PARKINSON’S DISEASE (A Comprehensive Guide)

PARKINSON’S DISEASE

In this you are going to learn about Parkinson’s Disease. It covers all the aspects on how this disease develops, its causes, symptoms and possible cure and treatment methods. 

PARKINSON’S DISEASE (A Comprehensive Guide)

Parkinson’s disease is a widespread disease that is mostly observed in aged people. The condition occurs due to the lack of a chemical “Dopamine” produced by the brain. The chemical works as a neurotransmitter to send stimuli to the brain.

 Dopamine plays a part in controlling the movement of the body by sending signals to the brain. In Parkinson’s disease, the neurons that produce Dopamine are affected. Hence, this hinders the production of Dopamine.

The nerve cells producing Dopamine die or get damaged, reducing their performance and causing a severe lack in dopamine production. Therefore the people affected by this disease face difficulty in carrying out basic body movements and experience tremors, rigid muscles, unusual gait, and speech problems. 

COMMON SYMPTOMS OF PARKINSON’S DISEASE

In the initial stages of the disease, the symptoms are barely noticeable as a slight tremor may occur. However, the symptoms keep progressing over time.

Following are some common symptoms in most patients: 

  • Severe or minor tremors described like pill-rolling, involuntary movements of body parts like arms, hands, and legs.
  • Crippled movement and balance
  • Muscle rigidity and stiffness
  • Difficulty in instant responses has decreased reflex actions, lesser facial expressions, and decreased mental activeness.
  • The loss in movement also causes slow movement of involuntary actions like an eye blinking.
  • Other voluntary actions are also affected. They become drastically slow or impaired, like chewing, swallowing, which can cause uncontrollable drooling.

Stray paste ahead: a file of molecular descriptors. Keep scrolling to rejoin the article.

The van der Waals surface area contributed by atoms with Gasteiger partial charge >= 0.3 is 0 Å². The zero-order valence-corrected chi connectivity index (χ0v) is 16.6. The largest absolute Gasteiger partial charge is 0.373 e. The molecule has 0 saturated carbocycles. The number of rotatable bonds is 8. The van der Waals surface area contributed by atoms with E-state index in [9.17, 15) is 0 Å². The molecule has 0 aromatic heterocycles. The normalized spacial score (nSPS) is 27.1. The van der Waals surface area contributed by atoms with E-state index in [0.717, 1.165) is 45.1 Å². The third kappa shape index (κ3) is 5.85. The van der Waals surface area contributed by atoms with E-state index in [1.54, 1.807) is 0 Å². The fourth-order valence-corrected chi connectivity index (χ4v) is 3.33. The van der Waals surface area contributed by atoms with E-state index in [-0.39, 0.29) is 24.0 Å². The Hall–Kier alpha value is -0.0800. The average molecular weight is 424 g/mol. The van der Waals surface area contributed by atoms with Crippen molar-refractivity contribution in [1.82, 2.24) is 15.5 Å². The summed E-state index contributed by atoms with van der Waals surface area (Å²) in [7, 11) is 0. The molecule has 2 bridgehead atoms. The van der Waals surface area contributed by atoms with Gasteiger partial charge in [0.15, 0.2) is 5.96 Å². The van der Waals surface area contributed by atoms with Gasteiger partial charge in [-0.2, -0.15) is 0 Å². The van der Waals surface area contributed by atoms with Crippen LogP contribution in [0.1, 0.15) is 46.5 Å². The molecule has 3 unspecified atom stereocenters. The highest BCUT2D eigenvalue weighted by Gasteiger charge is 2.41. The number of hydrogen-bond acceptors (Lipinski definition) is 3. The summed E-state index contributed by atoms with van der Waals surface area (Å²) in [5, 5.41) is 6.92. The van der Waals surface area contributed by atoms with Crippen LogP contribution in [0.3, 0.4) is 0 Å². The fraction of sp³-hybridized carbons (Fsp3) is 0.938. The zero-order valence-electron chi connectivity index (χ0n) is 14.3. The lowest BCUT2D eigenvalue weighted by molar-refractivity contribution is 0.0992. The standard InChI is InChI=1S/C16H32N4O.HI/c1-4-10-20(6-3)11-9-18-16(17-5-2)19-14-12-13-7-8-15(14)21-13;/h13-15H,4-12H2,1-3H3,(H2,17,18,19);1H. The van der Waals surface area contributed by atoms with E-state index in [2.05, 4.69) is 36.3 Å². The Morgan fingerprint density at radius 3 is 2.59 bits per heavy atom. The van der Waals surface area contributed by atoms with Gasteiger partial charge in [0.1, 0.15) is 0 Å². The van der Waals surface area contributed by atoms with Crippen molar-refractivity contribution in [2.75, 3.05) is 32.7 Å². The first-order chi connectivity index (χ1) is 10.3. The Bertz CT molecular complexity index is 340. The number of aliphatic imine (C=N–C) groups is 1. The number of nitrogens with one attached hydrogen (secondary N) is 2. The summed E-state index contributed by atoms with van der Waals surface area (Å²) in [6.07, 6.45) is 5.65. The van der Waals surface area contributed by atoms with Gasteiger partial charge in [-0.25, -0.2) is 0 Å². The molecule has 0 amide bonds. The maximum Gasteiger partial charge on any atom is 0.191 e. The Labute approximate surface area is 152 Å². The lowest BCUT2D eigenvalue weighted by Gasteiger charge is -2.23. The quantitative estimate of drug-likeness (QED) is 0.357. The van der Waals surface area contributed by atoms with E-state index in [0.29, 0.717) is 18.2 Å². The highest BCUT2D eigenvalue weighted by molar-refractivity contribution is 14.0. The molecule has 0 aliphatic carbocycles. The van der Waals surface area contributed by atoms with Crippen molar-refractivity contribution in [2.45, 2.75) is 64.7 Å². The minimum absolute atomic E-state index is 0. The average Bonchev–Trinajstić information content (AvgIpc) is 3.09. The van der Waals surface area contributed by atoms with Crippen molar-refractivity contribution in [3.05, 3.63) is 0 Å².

• Muscle stiffness makes body posture diffracted, such as bent elbows and knees.
  • Some secondary symptoms may involve dementia and depression
  • Bradykinesia

Bradykinesia is one of the most evident symptoms of Parkinson’s disease. Tremors, unexplained movements, and loss of balance could be counted in as Bradykinesia, but they do not completely define it.

The name of the symptom itself includes the term kinesia, which is related to “akinesia,” which means movement. Hence the symptom is described as the slowness or difficulty in the movement of the body.  

Causes of Parkinson’s Disease:

The cause of Parkinson’s disease is unknown for most patients. In medical terms, the disease occurs when there is a destruction of dopaminergic neurons (neurons producing Dopamine) in a specific part of the brain.  I.e., Substantia Nigra with a consequent reduction of dopamine actions which is involved in motor ( balance) control. 

PARKINSON’S DISEASE (A Comprehensive Guide)

The damage of the nerve cells is not a process of days. It takes several years for such a sensitive part of the brain to get damaged. Hence the disease symptoms start to surface only when almost 80% of the nerve cells are damaged.

That is why only aged people are usually diagnosed with Parkinson’s disease. The symptoms and effects of this disease vary even amongst older people. .Unfortunately, the condition has no permanent or a complete cure to itself.

However, the symptoms generated through this disease are treated well with different therapies and medication.

FACTORS THAT COULD LEAD TO PARKINSON’S 

The exact reason why Parkinson’s disease reaches such a deteriorated state is unknown.  However, certain environmental and genetic factors are considered to be an aid for the initiation of the neurotic damage.

Genetic Mutation:

Many such disorders occur due to genetic mutations, but no gene mutation has been identified to cause Parkinson’s disease. There is some genetic mutation that could be somehow responsible for the condition. Parkinson’s genes (GBA, LRRK2, PRKN, SNCA) increase the chances of a person to suffer from this disease.

Heredity:

If a genetic mutation runs in a particular family, then there is an increased risk of Parkinson’s disease in the coming generations.   However, this will be small because it is rare for Parkinson’s to be inherited.

Environmental factors:

Some of the environmental factors could also be a reason for Parkinson’s disease, but the factors on which this disease manifests are still not specified. Following are some of

The reasons that are considered to cause Parkinson’s disease:

Exposure to herbicides and pesticides: